Mars Pathfinder Trajectory

In this graphic you can see the Mars Pathfinder trajectory from its beginning on Earth, on December 2, 1996, to its goal in Mars, on July 4, 1997.
Note how the Earth (blue dot) overtakes Mars (red dot) during this 7-month period, both moving in a counter-clockwise direction, in this diagram.

What is Navigation?

The main responsibility of the Navigation Team is to maintain the spacecraft on the planned trajectory for the duration of the mission. In the development phase, the Team helped to design the interplanetary trajectory that achieves the mission goals within various constraints such as propellant usage and planetary protection requirements. The Team provides the project with predictions of this trajectory for the spacecraft and with orbit data for the planets and Martian satellites. In flight, the Team is providing best estimates for the actual past trajectory of the spacecraft along with the predictions for the future trajectory. Based on these solutions, they plan and generate the trajectory correction maneuvers (TCMs) required to maintain the spacecraft on the desired trajectory. For Mars Pathfinder, the Navigation Team will also provide information used to execute a successful descent through the Martian atmosphere and landing on the surface.

Maneuver Design

Despite our best efforts, the spacecraft will not follow its planned course exactly. Small deviations in its flight path from the desired one can grow into large errors at Mars arrival. Also, constraints imposed on the mission prevent us from following the desired path directly from the beginning of the mission. For these reasons, the spacecraft will occasionally be commanded to fire its thrusters to change its velocity at certain points during the cruise to Mars. These thruster firings, or burns, are called trajectory correction maneuvers or TCMs. The velocity changes caused by the thruster firings will alter the spacecraft's future trajectory so that it returns to the desired path and arrives at Mars with the proper geometry for atmospheric entry.

A total of four TCMs are planned for Mars Pathfinder. The first two of these were scheduled in the first two months of the mission while the spacecraft was still relatively close to Earth. The final two TCMs were scheduled near the end of the cruise phase when the spacecraft is close to Mars. Contingency plans allow for a fifth maneuver to be executed just a few hours before atmospheric entry, if necessary.

TCMs 1 and 2

Mars Pathfinder must satisfy two NASA planetary protection requirements designed to minimize potential contamination of the Martian environment.
The first requirement is that the probability of the unsterilized launch vehicle upper stage impacting the surface of Mars be less than 0.0001 (or 1/10,000). This launch vehicle upper stage could be carried to Mars with Pathfinder if there were some failure in the separation procedure after the final burn that places the spacecraft on target to Mars.
For this reason, the targeted state to be achieved by the launch vehicle, called the injection target, is biased away from Mars - just enough so that the impact requirement is satisfied. This means that the launch vehicle will not place Pathfinder on course for its final desired arrival state at Mars. It's up to the spacecraft itself to move toward this final aim point during its 7-month cruise. TCM 1 is the first step towards achieving the desired entry conditions at Mars.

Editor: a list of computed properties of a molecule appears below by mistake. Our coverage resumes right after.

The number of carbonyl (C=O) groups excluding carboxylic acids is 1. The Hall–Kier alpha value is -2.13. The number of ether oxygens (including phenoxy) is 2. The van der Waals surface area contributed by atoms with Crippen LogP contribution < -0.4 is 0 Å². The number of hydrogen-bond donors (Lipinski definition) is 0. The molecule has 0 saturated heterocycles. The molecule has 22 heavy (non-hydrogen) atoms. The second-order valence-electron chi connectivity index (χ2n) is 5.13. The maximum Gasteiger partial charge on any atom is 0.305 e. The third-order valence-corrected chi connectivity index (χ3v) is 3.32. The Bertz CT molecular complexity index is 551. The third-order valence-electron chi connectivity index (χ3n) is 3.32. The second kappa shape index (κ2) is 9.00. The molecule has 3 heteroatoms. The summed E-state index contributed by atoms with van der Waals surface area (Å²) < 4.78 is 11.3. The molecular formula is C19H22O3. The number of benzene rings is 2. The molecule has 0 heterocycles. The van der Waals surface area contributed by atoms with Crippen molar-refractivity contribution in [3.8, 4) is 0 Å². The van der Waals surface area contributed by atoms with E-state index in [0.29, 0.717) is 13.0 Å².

The second planetary protection requirement imposed on Mars Pathfinder is that the probability of Pathfinder itself impacting Mars at a speed greater than 1,000 ft/sec (1,100 Km/h) be less than 0.001 (or 1/1,000). This requirement is met by designing TCMs 1 and 2 to a target state that is also biased away from the final desired arrival conditions - again, just enough to meet the requirement. The target state is chosen so that if control of the spacecraft is lost following either TCM 1 or 2, the spacecraft will enter the Martian atmosphere with a shallow entry angle, allowing the atmosphere to slow it to below 1,000 ft/sec at impact (assuming the parachute does not deploy).

TCM 1 is designed to move from the biased launch injection target state to the (still) biased Mars arrival state. The change required to move between these two targets is known, so that the nominal size of TCM 1 can be computed exactly. This type of maneuver is called "deterministic". However, there are several types of uncertainties associated with the design and implementation of maneuvers in flight. A second maneuver - TCM 2 - is planned to follow TCM 1 to correct any errors that occur in the design and/or execution of TCM 1. If we knew the spacecraft trajectory exactly and the propulsion system could execute the maneuver perfectly, there would be no need for TCM 2. This type of maneuver is called "statistical" since its characteristics can only be predicted by statistical analyses of the various error sources.

TCM 1 was successfully executed on January 9, 1997.

TCM 2 was successfully performed on February 3, 1997.

TCM 3 was performed on May 7, 1997.
Unfortunately, luck was not with us and the small execution errors accumulated while performing the maneuver have conspired to place the spacecraft on a trajectory that is just outside our desired entry conditions - if uncorrected during TCM 4.

TCM 4 was successfully performed on June 25, 1997.

TCM 5:
A fifth maneuver may be performed just before Pathfinder hits the upper atmosphere of Mars at 10 A.M. PDT (5 P.M. UTC) on July 4. If it were needed to fine-tune the spacecraft's 14.2-degree entry angle, it would be performed either 12 hours or six hours before Pathfinder hits the upper atmosphere. The Flight Team will decide whether to follow through with that maneuver the evening before landing.

Updated: July 1 '97

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